Bad Angle

Ben Cauchi, Heath Franco, Clare Milledge, Jamie North, Jessica Olivieri & Hayley Forward with the Parachutes for Ladies, Sean Rafferty, Rachel Scott, Garry Trinh. Stills Gallery 29 June to 30 July 2011, curated by Clare Lewis.

Bad angle describes the lines of vision of people sitting at certain positions in the audience, which enable a magician’s secret to be exposed.  Magician’s Dictionary

In considering a premise for an exhibition of emerging photo media artists, I was compelled to take a step back, and look at the foundations of the medium. Photography as a form of magic. A space in which to ‘try on’ beliefs, personas or scenarios. Somewhere to experiment with or confuse reality. Photomedia is a science, a mechanical process that tries to represent the world as we see it. However, it is the failure of the method which has secured its place in history and in our hearts: the variables of process and time introduce mistakes, aberrations, tricks and allusions to forces beyond the frame.

Bad Angle is a double-edged title. A term taken from the Magician’s Dictionary, it refers to the viewpoint of some audience members whereby a Magician’s trick is laid bare and the illusion shattered. The phrase is also common to photography, relating to a criticism of a photographer’s chosen standpoint, or the unflattering light in which a subject has been captured. This exhibition therefore borrows from the flexibility of the phrase, including work that is as much about the construction of a visual vocabulary, as it is about its criticism and dismantling.

These artists have been chosen as their work relates to the idea of photography as a moment for the suspension of belief. In these works, the viewer continually calls into doubt the reality of what they are seeing. Occasionally self-conscious and often using simple means, some of the exhibits explore the very act of looking (conceptually as opposed to voyeuristically), breaking up the perpetual crowd into kaleidoscopic fractals in the case of Parachutes for Ladies, mirroring the scene hidden behind the all powerful lens in Rachel Scott’s video installation, or the sensation of afterimage in Sean Rafferty’s piece. Other works explore ideas borne alongside the alchemical beginnings of photography – the seemingly miraculous ability of the camera to capture reality, and create theatre, using time and light.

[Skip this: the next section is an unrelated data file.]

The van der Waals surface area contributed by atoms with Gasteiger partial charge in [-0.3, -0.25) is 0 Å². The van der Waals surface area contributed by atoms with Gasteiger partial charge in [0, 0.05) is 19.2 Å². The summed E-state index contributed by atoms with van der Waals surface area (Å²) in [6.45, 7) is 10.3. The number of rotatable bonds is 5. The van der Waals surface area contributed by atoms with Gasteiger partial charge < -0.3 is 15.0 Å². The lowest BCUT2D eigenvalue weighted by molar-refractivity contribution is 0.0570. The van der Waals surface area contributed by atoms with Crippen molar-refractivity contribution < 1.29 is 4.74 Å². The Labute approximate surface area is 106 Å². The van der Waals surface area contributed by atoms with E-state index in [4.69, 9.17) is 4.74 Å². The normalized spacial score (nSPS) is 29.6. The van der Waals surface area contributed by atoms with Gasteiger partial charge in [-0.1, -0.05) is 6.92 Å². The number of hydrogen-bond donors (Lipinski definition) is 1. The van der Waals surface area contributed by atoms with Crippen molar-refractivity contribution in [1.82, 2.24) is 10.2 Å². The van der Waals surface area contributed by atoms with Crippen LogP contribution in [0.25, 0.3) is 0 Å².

Ben Cauchi is an artist whose work is influenced most explicitly by the wonder associated with the origins of photography. Adopting a traditional wet-collodion on acrylic technique, the atmospheric scenarios he constructs, doctors and documents in his studio allude to Victorian aura and ghost photography. They are disembodied scenes, empty but loaded: a lonely tarpaulin implies a stage, a broken glass implies an incident. The process by which the works have been made ties them mysteriously to another era, and so they remain poised somewhere between then, now and a future into which perhaps the artist or the objects once documented, have escaped.

Garry Trinh diligently observes his surroundings, methodically collating imagery that when viewed en masse, takes on a powerful dimension. His Light Rays series depicts reflections cast by glass buildings onto corresponding surfaces around the city. These transient moments between impenetrable facades only happen at certain times of the day, in particular seasons, and would largely disappear unnoticed. By capturing the strangeness of their shapes and their occasional majesty, they take on ghostly associations, and light becomes the subject as well as the object.